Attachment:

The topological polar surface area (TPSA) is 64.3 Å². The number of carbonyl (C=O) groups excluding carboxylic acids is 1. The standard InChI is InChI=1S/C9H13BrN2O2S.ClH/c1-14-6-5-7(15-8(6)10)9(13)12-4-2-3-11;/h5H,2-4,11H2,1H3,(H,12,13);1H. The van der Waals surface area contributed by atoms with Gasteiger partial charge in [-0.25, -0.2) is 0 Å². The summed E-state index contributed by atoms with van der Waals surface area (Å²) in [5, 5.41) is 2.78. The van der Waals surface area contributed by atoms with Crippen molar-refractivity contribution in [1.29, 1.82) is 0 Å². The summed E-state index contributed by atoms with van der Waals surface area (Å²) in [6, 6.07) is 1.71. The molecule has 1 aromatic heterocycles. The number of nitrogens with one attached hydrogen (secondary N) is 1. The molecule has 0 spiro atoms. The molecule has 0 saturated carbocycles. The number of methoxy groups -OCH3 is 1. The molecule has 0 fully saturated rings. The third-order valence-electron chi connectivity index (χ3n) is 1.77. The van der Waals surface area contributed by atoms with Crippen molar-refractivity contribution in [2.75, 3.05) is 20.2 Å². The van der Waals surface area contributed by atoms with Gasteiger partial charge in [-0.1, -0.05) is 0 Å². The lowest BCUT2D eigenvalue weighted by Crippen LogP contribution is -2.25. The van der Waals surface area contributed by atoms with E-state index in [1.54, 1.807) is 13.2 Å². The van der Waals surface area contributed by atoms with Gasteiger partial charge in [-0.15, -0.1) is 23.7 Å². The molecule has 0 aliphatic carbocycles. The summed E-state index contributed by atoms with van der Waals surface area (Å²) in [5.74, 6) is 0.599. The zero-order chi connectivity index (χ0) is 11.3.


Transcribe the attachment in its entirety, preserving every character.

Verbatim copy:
The topological polar surface area (TPSA) is 64.3 Å². The number of carbonyl (C=O) groups excluding carboxylic acids is 1. The standard InChI is InChI=1S/C9H13BrN2O2S.ClH/c1-14-6-5-7(15-8(6)10)9(13)12-4-2-3-11;/h5H,2-4,11H2,1H3,(H,12,13);1H. The van der Waals surface area contributed by atoms with Gasteiger partial charge in [-0.25, -0.2) is 0 Å². The summed E-state index contributed by atoms with van der Waals surface area (Å²) in [5, 5.41) is 2.78. The van der Waals surface area contributed by atoms with Crippen molar-refractivity contribution in [1.29, 1.82) is 0 Å². The summed E-state index contributed by atoms with van der Waals surface area (Å²) in [6, 6.07) is 1.71. The molecule has 1 aromatic heterocycles. The number of nitrogens with one attached hydrogen (secondary N) is 1. The molecule has 0 spiro atoms. The molecule has 0 saturated carbocycles. The number of methoxy groups -OCH3 is 1. The molecule has 0 fully saturated rings. The third-order valence-electron chi connectivity index (χ3n) is 1.77. The van der Waals surface area contributed by atoms with Crippen molar-refractivity contribution in [2.75, 3.05) is 20.2 Å². The van der Waals surface area contributed by atoms with Gasteiger partial charge in [-0.1, -0.05) is 0 Å². The lowest BCUT2D eigenvalue weighted by Crippen LogP contribution is -2.25. The van der Waals surface area contributed by atoms with E-state index in [1.54, 1.807) is 13.2 Å². The van der Waals surface area contributed by atoms with Gasteiger partial charge in [-0.15, -0.1) is 23.7 Å². The molecule has 0 aliphatic carbocycles. The summed E-state index contributed by atoms with van der Waals surface area (Å²) in [5.74, 6) is 0.599. The zero-order chi connectivity index (χ0) is 11.3.